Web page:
Brazilian pemphigus has the same cutaneous manifestations of pemphigus folacious and the difference depends on age and time of onset. This type begins in younger age groups and is accompanied by endocrine disturbances.          


The lesions begin on the face (butterfly area) and chest in the form of erythematous scaly, crusted lesions, simulating lesions of seborrheic dermatitis and lupus erythematosus.




        Fig. 285b.Pemphigus erythematosus

Histopathology of Pemphigus

Acantholysis is the degeneration of the intercellular bridges



Epidermal eosinophilic microabscesses with intra-epidermal cleavage.

The dermis shows mild inflammatory infiltration by lymphocytes, eosinophils and plasma cells.

Treatment of Pemphigus

  1. Systemic medications

    Systemic steroids are considered the main line in treatment of pemphigus. Prednisolone orally in a dose of 3-6 mg/kgm daily. This dose may be increased to 5-8mgm/kgm/day, if the lesions are not controlled by the smaller doses. Tapering of the dose when there is control to lesions and the patient is maintained later on lower doses.

  2. Plasmophoresis

    Cyclophosphamide and azathioprine in older age groups, were used as an adjuvant therapy, but serious toxic side effects limited their use in treatment of pemphigus.

  3. Topical medications

    Wet lesions: drying lotions such as potassium permanganate 1: 8000 can be used and antibacterial cream as Muperacin if there is secondary bacterial infection.

    Dry lesions: topical mild or fluorinated steroid preparations can be used and tried first, before the oral steroids in localized lesions, are administered.


(Hailey - Hailey disease)

Benign familial chronic pemphigus is a rare hereditary disease unrelated to pemphigus vulgaris although they have the same histopathological picture.

Clinical Features

Lesions develop mainly in areas exposed to friction, such as the sides of the neck, axillae and groin, but less commonly involve the scalp or extremities.

Skin lesions are characterized by recurrent eruptions of flaccid vesicles with clear or turbid fluid on normal or erythematous skin. Lesions extend peripherally and the center may heal or show soft, flat, moist vegetations.

Spontaneous remissions occur in cold weather and most patients find that heat and sweating aggravate the condition.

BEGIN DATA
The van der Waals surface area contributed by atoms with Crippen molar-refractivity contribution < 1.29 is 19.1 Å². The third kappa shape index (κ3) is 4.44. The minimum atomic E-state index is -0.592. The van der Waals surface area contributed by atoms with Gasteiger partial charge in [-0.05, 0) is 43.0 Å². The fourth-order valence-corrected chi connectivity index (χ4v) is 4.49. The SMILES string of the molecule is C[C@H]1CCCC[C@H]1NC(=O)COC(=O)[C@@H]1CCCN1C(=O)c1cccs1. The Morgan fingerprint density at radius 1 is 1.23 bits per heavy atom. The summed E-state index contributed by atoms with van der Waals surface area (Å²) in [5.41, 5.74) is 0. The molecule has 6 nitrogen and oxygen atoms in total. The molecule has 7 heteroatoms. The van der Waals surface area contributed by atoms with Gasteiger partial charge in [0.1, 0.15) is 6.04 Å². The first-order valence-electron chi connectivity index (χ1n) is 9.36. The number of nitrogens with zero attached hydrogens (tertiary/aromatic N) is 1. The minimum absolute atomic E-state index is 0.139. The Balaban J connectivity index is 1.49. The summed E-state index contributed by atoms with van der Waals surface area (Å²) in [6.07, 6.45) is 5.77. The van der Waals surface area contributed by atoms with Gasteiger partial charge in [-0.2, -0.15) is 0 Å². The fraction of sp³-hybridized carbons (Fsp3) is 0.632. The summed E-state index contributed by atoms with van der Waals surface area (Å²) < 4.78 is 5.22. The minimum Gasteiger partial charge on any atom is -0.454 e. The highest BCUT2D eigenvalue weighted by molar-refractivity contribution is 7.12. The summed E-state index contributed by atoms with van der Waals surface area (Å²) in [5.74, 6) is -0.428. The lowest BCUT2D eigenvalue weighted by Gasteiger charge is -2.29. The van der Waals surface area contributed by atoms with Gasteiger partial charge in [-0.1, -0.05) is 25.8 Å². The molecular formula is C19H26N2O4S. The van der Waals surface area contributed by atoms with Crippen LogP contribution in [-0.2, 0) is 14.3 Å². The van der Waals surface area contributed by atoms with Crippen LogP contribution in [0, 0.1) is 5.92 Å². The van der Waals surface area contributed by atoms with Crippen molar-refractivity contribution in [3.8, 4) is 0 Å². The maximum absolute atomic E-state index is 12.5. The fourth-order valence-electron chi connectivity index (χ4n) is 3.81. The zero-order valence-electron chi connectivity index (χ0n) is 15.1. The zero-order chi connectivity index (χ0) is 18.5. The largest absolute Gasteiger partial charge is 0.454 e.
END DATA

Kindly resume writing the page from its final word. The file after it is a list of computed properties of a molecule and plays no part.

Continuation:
Mucous membrane lesions are un common.

Differential Diagnosis


T. Cruris

Pemphigus vegetans of the crural areas.

Darrier‘s disease.


Antibiotics: Hailey -Hailey disease characteristically responds to antibiotics locally and systemically.

Anti fungal preparations can be given when fungal lesions are detected.

Topical steroids in combination with antibacterial or anti fungal topically (Decoderm trivalent, Lotriderm, Kenacomb) may cause clearance of the skin lesions.

Systemic steroids are rarely indicated in contrast to pemphigus, where systemic steroids are considered the main line of treatment.



This is an auto-immune blistering disease which is rare in childhood. Bullous pemphigoid is characterized by accumulation of IgG antibodies at the dermo-epidermal junction in a linear band.

Dermatitis herpetiformis in contrast shows by immunophlorescence IgA antibodies accumulation at the dermoepidermal junction. This can differentiate dermatitis herpetiformis from bullous pemphigoides.

Different clinical varieties of bullous pemphigoid:

Juvenile bullous pemphigoid.

Cicatricial and non-cicatricial pemphigoid.

 Localized mucosal pemphigoid.

     Fig. 286.a,b,c.   Bullous pemphigoides


Some types of bullous pemphigoides are associated with malignancy.

Clinical Features.

  1. The localized types: appear as a few itchy lesions of different sizes in the form of blisters on an erythematous base and filled with clear or hemorrhagic fluid.

    The common sites involved are the palms and soles which may be misdiagnosed as eczema.

    Mucous membrane of the mouth and conjunctiva may be involved leading to scarring after healing.

  2. The disseminated types: involve extensive areas of the body mainly on the abdomen and inner sides of the limbs.


The same lines applied for pemphigus. Corticosteroids and immunosuppressive drugs may be an effective treatment.


( Juvenile Dermatitis )

Chronic bullous disease of childhood is rare. Different nominations were given for this disease such as:

Bullous pemphigoid of childhood, juvenile dermatitis herpetiformis, juvenile pemphigoid and childhood bullous dermatitis herpetiformis.

Clinical Features